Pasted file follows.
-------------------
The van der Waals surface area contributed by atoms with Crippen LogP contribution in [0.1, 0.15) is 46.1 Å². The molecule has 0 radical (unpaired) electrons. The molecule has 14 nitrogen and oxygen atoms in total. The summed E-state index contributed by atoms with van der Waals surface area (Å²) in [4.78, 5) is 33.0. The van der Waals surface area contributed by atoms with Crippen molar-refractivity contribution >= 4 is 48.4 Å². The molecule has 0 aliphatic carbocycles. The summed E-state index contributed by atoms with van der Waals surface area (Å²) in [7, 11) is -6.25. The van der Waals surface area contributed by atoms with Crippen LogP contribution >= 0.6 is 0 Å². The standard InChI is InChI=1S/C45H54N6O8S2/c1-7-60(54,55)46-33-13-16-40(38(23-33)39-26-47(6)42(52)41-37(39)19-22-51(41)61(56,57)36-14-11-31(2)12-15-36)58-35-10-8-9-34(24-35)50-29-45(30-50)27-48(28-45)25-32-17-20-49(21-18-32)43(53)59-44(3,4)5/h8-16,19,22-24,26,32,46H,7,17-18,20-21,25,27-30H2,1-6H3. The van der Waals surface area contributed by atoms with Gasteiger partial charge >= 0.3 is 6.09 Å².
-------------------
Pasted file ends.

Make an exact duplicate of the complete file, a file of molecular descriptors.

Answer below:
The van der Waals surface area contributed by atoms with Crippen LogP contribution in [0.1, 0.15) is 46.1 Å². The molecule has 0 radical (unpaired) electrons. The molecule has 14 nitrogen and oxygen atoms in total. The summed E-state index contributed by atoms with van der Waals surface area (Å²) in [4.78, 5) is 33.0. The van der Waals surface area contributed by atoms with Crippen molar-refractivity contribution >= 4 is 48.4 Å². The molecule has 0 aliphatic carbocycles. The summed E-state index contributed by atoms with van der Waals surface area (Å²) in [7, 11) is -6.25. The van der Waals surface area contributed by atoms with Crippen LogP contribution >= 0.6 is 0 Å². The standard InChI is InChI=1S/C45H54N6O8S2/c1-7-60(54,55)46-33-13-16-40(38(23-33)39-26-47(6)42(52)41-37(39)19-22-51(41)61(56,57)36-14-11-31(2)12-15-36)58-35-10-8-9-34(24-35)50-29-45(30-50)27-48(28-45)25-32-17-20-49(21-18-32)43(53)59-44(3,4)5/h8-16,19,22-24,26,32,46H,7,17-18,20-21,25,27-30H2,1-6H3. The van der Waals surface area contributed by atoms with Gasteiger partial charge >= 0.3 is 6.09 Å².